MS awarded $30 million for eco-restoration projects

Harmful bacteria has caused enough concern to cancel triathlon (Image Source: WLOX News)
Harmful bacteria has caused enough concern to cancel triathlon (Image Source: WLOX News)
Published: Nov. 10, 2015 at 6:23 PM CST
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SOUTH MISSISSIPPI (WLOX) - Mississippi will be getting almost $30 million from the National Fish and Wildlife Foundation for four eco-restoration projects following the BP oil spill. Gov. Phil Bryant said the projects will focus on habitat restoration, oyster restoration and management and improving the water quality from beach outfalls.

"The selection of these projects involved more than a year's worth of planning, significant public engagement, and the forging of partnerships with a variety of groups," said Gary Rikard, Mississippi Department of Environmental Quality Executive Director. "All of that effort will result in the implementation of projects that will benefit the Coast and its residents for generations."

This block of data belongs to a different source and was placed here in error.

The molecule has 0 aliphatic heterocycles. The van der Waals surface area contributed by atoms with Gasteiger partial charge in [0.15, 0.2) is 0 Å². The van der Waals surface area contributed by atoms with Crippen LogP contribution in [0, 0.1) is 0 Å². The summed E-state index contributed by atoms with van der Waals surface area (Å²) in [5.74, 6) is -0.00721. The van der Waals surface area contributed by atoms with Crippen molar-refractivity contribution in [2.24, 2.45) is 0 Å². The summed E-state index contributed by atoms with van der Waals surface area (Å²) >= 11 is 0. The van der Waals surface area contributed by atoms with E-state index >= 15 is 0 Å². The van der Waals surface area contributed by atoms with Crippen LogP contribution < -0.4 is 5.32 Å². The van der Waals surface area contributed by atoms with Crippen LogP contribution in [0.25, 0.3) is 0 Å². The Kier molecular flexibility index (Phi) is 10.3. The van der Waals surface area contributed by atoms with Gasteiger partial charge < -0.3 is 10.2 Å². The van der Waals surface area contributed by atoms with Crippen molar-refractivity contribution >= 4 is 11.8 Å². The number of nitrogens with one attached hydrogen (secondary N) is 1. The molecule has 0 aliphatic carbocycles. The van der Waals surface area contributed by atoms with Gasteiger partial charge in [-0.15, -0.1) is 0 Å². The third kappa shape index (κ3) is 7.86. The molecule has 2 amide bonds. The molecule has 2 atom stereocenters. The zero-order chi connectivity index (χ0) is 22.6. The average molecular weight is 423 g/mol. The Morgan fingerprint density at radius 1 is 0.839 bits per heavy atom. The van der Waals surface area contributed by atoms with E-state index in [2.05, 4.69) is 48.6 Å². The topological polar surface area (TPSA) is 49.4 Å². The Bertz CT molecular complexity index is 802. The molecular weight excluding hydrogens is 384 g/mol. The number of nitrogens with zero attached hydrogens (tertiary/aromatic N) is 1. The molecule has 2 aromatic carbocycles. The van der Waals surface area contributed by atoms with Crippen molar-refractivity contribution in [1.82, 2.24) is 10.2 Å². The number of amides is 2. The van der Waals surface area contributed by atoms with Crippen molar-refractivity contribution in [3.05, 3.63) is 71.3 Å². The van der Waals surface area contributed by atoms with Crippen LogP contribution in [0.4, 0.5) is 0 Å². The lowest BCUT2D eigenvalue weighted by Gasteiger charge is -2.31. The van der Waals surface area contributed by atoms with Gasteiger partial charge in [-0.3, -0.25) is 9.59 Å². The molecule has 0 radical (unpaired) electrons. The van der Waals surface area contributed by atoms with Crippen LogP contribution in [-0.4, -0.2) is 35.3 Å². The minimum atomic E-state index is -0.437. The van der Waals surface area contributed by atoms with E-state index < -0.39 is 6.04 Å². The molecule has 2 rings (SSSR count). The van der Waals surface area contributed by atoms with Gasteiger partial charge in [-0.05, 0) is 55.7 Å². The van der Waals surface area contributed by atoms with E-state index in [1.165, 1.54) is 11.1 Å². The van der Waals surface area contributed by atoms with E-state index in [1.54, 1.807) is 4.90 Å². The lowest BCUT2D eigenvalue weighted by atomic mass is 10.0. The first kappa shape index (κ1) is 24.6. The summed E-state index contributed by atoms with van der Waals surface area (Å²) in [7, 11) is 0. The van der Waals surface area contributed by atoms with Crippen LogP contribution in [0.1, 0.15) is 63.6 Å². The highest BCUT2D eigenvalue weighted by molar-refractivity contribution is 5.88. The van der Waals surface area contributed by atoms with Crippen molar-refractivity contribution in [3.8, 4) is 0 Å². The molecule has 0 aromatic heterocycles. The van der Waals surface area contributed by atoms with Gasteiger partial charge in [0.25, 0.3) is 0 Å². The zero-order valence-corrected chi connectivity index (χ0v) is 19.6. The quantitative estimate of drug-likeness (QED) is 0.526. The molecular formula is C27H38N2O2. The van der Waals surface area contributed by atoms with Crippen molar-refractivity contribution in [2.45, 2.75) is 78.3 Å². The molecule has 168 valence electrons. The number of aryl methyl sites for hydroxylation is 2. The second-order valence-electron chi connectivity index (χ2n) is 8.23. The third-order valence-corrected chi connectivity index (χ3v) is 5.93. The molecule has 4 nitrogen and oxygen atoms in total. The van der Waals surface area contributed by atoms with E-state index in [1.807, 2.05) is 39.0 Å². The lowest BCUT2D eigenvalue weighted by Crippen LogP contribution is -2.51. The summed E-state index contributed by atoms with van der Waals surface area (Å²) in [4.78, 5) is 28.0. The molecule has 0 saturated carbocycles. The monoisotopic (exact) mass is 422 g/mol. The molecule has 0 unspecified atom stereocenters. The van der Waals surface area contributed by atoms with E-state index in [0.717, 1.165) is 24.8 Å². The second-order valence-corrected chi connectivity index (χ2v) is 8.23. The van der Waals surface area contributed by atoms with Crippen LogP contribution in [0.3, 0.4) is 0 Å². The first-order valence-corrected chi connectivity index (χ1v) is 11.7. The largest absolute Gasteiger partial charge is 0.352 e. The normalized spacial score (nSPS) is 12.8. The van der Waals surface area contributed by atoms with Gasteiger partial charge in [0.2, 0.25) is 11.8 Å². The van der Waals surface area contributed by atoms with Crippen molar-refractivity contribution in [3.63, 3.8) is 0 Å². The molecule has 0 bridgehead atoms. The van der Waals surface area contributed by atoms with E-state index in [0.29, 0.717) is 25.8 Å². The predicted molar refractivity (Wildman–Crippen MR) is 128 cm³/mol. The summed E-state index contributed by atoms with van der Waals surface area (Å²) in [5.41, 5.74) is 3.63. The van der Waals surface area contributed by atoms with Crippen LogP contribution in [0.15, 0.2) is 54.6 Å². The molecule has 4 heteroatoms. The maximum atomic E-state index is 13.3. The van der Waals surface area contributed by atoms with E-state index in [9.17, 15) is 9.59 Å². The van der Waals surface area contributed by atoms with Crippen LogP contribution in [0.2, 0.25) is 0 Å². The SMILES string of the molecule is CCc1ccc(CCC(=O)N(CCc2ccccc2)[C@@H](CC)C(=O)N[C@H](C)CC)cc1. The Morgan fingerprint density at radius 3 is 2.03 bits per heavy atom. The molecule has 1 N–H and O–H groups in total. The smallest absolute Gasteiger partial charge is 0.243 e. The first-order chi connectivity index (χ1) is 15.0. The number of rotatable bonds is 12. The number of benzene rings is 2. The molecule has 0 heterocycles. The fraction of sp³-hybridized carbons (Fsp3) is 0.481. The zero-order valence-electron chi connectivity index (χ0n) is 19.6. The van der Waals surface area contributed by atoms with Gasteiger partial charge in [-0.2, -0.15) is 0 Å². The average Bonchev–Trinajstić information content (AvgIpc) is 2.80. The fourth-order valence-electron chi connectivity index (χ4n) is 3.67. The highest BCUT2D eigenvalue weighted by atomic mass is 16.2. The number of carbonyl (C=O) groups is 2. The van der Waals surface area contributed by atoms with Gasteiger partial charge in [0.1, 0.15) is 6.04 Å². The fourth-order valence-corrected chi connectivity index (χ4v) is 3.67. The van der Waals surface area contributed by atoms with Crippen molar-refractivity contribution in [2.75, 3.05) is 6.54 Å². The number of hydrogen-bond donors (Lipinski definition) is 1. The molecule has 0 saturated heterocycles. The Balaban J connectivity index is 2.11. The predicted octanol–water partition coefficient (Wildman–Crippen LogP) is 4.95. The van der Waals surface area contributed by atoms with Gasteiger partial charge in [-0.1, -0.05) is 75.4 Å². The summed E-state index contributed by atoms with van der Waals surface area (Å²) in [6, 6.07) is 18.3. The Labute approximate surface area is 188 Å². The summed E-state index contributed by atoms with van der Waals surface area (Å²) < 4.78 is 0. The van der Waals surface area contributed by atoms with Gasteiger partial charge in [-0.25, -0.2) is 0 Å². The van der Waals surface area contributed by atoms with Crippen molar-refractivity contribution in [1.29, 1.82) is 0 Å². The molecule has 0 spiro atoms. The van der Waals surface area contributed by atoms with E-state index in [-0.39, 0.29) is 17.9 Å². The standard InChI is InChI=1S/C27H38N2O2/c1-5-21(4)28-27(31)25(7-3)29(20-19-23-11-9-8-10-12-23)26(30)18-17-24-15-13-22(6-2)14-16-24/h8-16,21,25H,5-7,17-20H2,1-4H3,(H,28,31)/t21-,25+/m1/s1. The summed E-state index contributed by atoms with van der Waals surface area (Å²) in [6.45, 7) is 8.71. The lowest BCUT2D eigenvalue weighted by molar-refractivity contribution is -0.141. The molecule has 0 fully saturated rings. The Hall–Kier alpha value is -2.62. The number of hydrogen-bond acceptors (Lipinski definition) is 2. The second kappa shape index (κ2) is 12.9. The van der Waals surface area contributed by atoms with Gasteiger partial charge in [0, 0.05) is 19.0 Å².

More than $9 million will go toward restoring habitat on federal lands in coastal areas and more than $7 million will go towards conserving habitat and improving water quality in the 30,000-acre Turkey Creek watershed in Harrison County. More than $11 million will be used to study oyster populations and research ways resiliency and productivity can be improved. More than $500,000 will go toward a design challenge hosted by MDEQ to address water quality impacts on beach outfalls on the Mississippi Sound.

These additional projects bring the total to more than $68 million in restoration and planning projects awarded to Mississippi through the Gulf Environmental Benefit Fund.

"These projects were directly shaped by the public's input received as part of our planning efforts, and they will help the entire Mississippi Gulf Coast enhance and restore habitat, improve water quality, and study ways to increase oyster production," Bryant said. "Additionally, they will strengthen the partnerships among state and federal agencies and nonprofit organizations working together to improve the natural resources that are essential for recreational and commercial use that are vital to the Gulf Coast's economy and quality of life."

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